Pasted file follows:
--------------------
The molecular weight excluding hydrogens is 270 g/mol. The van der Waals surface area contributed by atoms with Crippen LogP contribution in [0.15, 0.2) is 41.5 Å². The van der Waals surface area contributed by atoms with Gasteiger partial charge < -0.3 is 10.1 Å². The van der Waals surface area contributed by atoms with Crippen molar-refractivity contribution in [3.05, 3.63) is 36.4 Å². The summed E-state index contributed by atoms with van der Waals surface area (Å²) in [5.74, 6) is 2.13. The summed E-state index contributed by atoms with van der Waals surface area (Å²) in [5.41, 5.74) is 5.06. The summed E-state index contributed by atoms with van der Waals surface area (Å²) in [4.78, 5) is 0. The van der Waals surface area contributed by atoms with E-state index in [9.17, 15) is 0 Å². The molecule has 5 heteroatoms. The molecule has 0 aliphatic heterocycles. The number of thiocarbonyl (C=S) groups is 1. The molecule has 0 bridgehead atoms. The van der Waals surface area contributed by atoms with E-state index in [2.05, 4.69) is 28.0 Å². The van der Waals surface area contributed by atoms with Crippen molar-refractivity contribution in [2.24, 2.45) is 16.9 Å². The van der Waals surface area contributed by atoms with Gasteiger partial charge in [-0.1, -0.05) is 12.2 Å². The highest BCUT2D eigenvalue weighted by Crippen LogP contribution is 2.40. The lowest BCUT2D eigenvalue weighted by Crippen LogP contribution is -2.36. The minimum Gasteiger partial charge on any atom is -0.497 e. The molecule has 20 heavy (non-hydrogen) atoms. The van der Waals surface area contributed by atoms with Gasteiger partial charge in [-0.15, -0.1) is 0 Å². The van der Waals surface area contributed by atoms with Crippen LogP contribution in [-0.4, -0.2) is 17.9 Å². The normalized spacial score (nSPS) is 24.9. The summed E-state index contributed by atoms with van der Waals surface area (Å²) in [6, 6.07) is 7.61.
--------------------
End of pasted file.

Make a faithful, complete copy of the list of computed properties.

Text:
The molecular weight excluding hydrogens is 270 g/mol. The van der Waals surface area contributed by atoms with Crippen LogP contribution in [0.15, 0.2) is 41.5 Å². The van der Waals surface area contributed by atoms with Gasteiger partial charge < -0.3 is 10.1 Å². The van der Waals surface area contributed by atoms with Crippen molar-refractivity contribution in [3.05, 3.63) is 36.4 Å². The summed E-state index contributed by atoms with van der Waals surface area (Å²) in [5.74, 6) is 2.13. The summed E-state index contributed by atoms with van der Waals surface area (Å²) in [5.41, 5.74) is 5.06. The summed E-state index contributed by atoms with van der Waals surface area (Å²) in [4.78, 5) is 0. The van der Waals surface area contributed by atoms with E-state index in [9.17, 15) is 0 Å². The molecule has 5 heteroatoms. The molecule has 0 aliphatic heterocycles. The number of thiocarbonyl (C=S) groups is 1. The molecule has 0 bridgehead atoms. The van der Waals surface area contributed by atoms with E-state index in [2.05, 4.69) is 28.0 Å². The van der Waals surface area contributed by atoms with Crippen molar-refractivity contribution in [2.24, 2.45) is 16.9 Å². The van der Waals surface area contributed by atoms with Gasteiger partial charge in [-0.1, -0.05) is 12.2 Å². The highest BCUT2D eigenvalue weighted by Crippen LogP contribution is 2.40. The lowest BCUT2D eigenvalue weighted by Crippen LogP contribution is -2.36. The minimum Gasteiger partial charge on any atom is -0.497 e. The molecule has 20 heavy (non-hydrogen) atoms. The van der Waals surface area contributed by atoms with Gasteiger partial charge in [-0.15, -0.1) is 0 Å². The van der Waals surface area contributed by atoms with Crippen LogP contribution in [-0.4, -0.2) is 17.9 Å². The normalized spacial score (nSPS) is 24.9. The summed E-state index contributed by atoms with van der Waals surface area (Å²) in [6, 6.07) is 7.61.